Ann, the sister who had the birthday yesterday, and her late husband, treated me like a king when I was little. I remained very close to them until they moved to New York. I always had a problem with that, but, I really do not know why. They moved to be closer to their son and grandchildren. As that happened after the deaths of my Mom, my Dad and my first wife, it kind of felt like I was being left alone. That scared me. I don’t know why, as I still had a big family right here at home. My son, my then girlfriend (whom I married a short time later) and the rest of my family-which, just seemed invisible.  Ann and I grew apart, but not very much. The death of her husband had a big impact on me, he was, after all, like a Dad to me for most of my life. And, even though I don’t talk to her as much, I still love her and nothing will ever change that. I have three other sisters too…Mary, which Mom also adopted; Katy, who is my blood sister (meaning we are actually, biologically, related-have the same parents) and Rose. I could write a book about this.
Each one of those three ladies are awesome in their own ways and, as a result, I feel like I am a better man because of things I learned from them.
Mary was always unapologetic and adventurous. She showed me that following the rules was not always the best thing to do…I know how that sounds, but, she was right.  She’s had some rough times, but got through them and is now a fine lady, content with the way things turned out. Even now, when things don’t always go the way they should, she maintains that same attitude. It is a quality I wish I had.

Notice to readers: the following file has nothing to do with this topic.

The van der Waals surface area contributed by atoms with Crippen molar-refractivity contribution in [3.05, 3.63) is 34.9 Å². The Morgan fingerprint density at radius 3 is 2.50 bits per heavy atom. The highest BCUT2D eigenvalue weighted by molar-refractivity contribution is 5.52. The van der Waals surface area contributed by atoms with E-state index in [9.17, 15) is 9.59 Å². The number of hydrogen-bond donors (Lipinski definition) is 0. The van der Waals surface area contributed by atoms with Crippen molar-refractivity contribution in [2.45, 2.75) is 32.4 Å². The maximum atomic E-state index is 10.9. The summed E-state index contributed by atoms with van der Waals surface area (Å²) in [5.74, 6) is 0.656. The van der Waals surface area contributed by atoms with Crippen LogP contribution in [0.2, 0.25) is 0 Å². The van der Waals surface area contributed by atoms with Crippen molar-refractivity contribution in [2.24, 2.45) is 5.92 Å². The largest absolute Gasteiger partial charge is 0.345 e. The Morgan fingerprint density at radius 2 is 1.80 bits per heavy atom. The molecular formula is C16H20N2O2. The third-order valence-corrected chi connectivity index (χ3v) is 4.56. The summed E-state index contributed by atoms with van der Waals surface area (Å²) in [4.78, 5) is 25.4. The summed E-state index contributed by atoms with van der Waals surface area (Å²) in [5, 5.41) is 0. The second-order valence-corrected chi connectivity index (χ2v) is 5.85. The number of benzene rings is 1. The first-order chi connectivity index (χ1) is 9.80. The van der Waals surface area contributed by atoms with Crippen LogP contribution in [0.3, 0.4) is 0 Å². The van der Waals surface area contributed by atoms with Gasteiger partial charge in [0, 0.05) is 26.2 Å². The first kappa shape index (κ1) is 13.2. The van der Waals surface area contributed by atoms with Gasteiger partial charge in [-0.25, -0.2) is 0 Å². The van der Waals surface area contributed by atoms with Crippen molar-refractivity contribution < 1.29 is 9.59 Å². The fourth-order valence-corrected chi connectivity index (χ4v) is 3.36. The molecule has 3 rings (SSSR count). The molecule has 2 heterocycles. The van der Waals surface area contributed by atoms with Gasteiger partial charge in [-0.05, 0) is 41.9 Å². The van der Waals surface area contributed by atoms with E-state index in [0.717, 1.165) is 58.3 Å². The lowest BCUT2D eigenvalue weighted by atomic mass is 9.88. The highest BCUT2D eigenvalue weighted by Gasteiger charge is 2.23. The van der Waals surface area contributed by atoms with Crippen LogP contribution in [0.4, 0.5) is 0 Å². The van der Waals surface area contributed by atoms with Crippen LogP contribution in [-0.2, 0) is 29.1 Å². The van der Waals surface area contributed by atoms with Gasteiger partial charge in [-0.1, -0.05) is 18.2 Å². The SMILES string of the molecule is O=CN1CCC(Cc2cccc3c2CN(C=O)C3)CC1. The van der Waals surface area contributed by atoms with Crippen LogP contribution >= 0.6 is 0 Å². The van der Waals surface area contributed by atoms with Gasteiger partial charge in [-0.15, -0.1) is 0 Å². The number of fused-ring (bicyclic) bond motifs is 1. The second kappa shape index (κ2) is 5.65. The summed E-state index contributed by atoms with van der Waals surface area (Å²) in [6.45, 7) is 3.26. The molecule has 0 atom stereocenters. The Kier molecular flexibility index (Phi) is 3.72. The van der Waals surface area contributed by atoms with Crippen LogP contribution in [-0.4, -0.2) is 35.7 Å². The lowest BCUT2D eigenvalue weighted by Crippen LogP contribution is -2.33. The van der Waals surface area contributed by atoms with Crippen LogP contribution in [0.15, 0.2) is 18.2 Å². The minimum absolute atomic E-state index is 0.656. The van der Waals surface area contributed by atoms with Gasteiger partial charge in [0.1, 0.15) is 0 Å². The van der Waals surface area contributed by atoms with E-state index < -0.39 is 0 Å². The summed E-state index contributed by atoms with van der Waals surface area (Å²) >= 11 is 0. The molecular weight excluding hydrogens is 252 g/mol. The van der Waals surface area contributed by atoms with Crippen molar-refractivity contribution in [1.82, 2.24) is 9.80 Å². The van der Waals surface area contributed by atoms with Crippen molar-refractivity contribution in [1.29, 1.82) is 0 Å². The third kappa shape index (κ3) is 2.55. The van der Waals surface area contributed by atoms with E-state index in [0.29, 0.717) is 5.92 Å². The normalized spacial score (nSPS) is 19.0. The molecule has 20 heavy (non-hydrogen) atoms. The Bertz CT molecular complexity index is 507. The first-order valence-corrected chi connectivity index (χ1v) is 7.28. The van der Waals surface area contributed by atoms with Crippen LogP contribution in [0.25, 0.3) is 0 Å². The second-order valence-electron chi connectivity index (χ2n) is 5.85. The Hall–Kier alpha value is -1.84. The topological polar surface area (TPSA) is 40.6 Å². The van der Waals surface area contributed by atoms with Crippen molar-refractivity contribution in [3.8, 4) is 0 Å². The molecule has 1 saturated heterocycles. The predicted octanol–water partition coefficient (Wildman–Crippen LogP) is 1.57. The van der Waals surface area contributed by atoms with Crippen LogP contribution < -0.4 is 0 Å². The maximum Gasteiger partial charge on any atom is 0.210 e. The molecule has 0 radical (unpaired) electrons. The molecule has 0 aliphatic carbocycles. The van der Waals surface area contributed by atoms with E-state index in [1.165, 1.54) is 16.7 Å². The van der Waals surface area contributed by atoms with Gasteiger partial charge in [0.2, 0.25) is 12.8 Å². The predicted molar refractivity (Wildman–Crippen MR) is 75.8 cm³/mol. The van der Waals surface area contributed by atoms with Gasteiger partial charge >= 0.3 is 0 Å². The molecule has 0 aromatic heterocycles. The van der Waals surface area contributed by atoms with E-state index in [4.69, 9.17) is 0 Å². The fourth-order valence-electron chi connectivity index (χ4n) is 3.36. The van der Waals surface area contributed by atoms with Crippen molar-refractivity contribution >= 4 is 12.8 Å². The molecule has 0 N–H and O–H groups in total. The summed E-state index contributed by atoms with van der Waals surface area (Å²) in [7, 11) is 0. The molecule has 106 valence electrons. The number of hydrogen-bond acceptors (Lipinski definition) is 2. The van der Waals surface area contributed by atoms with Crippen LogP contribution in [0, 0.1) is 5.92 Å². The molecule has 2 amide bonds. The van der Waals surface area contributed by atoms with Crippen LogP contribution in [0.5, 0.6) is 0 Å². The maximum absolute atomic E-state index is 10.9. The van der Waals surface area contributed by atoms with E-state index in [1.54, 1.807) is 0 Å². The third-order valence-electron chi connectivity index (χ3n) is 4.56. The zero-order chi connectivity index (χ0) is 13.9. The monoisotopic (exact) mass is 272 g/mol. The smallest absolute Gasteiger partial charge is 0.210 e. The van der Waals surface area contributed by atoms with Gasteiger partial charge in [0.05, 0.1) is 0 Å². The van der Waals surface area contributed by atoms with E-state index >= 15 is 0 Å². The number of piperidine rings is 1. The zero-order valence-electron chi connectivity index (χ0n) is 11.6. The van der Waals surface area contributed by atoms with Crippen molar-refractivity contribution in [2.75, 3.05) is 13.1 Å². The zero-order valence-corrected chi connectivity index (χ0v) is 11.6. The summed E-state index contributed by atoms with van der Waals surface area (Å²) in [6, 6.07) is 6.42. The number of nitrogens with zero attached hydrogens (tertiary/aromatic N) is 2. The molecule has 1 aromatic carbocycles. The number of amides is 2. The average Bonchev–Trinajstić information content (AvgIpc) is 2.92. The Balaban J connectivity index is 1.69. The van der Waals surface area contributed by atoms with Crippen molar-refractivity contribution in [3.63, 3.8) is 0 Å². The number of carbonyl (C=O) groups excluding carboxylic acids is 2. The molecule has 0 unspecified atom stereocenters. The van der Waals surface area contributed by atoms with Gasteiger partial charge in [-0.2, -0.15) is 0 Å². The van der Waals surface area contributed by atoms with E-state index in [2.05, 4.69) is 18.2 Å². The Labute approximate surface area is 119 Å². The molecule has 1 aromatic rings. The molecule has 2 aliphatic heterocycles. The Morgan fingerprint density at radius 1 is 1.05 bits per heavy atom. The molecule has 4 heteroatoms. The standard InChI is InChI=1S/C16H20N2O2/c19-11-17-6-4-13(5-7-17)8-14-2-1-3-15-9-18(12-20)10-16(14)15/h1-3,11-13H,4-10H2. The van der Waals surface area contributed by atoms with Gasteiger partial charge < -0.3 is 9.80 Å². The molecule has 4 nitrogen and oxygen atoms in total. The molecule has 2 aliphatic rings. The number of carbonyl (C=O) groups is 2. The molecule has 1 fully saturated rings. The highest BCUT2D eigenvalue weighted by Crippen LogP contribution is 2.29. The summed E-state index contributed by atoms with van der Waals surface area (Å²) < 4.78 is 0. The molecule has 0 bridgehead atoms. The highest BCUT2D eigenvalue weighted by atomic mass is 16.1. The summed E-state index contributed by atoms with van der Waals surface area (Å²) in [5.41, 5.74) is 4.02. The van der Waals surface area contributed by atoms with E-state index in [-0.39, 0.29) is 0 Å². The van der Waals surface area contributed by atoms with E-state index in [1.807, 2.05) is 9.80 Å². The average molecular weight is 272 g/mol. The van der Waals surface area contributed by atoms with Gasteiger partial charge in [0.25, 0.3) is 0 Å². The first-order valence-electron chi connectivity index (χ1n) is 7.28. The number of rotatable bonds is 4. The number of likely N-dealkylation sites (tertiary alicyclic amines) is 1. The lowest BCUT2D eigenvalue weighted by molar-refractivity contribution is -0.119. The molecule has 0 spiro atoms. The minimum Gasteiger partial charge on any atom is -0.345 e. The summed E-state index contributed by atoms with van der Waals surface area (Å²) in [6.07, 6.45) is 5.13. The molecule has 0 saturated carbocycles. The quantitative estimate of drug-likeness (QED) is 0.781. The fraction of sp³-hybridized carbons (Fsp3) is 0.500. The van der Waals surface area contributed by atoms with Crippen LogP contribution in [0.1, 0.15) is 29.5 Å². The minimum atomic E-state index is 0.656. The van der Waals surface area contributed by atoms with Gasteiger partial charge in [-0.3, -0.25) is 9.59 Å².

Katy is my more liberal minded sister.  Polar opposite of me, more like the way my Dad thought.  She is very much like him, her sense of humor, the way she looks at things and the way she just accepts people. Well, OK, my Dad was not quite as accepting of a lot of people.  I didn’t grow up with her, we saw very little of each other as the ‘social workers’ in Chesterfield did their best to keep us apart.  We keep in touch now and I’m very glad we do.
Rose was a foster child Mom had for several years.  When she was released from the foster care system, she chose to stay with us. Rose has a physical disability–cerebral palsy–that left her not quite as mobile as most are.  She complemented the rest of my expanding family, only moving out on her own when she was in her late twenties.  Over the years, we’ve drifted apart and I do regret that.  It is one thing I need to work on. It isn’t because of an argument or anything like that. For the longest time, I convinced myself it was the distance-she lives in another state with what is left of her family. Distance, though, is a cop out. I just need to do it.
Suffice it to say, that there is actually very little ‘blood’ in my family and that’s OK.
That brings me back to Preston.  The difficulties of just trying to cope with the big world and Autism is hard enough.  Having your life change so much and in such a short time is overwhelming.  When he started to melt down last night, I though ‘oh my lord, what did I say this time’, but, this time, I think he was just looking for some comfort, even though it took a bit of effort to get him to open up.  And, he isn’t one to just blurt out what his problem or problem really is.  You have to piece it together.  That’s tough to do.
Little dude is having a difficult time dealing with his now bigger family. The two small one’s, Sam and Xander, bug him. He has to share a room with Sam when he goes to his Dad’s house and, soon, will be sharing a room here, with Xander. Sam is step brother (and cute as a button) and Xander is half-brother. Both are just annoyances to him. I suspect, in a few years, that will change. He still sees Xander as a bother, but warms up to him when he thinks it is necessary and plays with him, from time to time, without being prompted to do so. He still thinks that both are out to kill him, even though they are just playing.  In Preston’s view, there’s little difference between play and non-play action. It is something he is trying to learn.  He’ll figure it out. He’s one smart kid.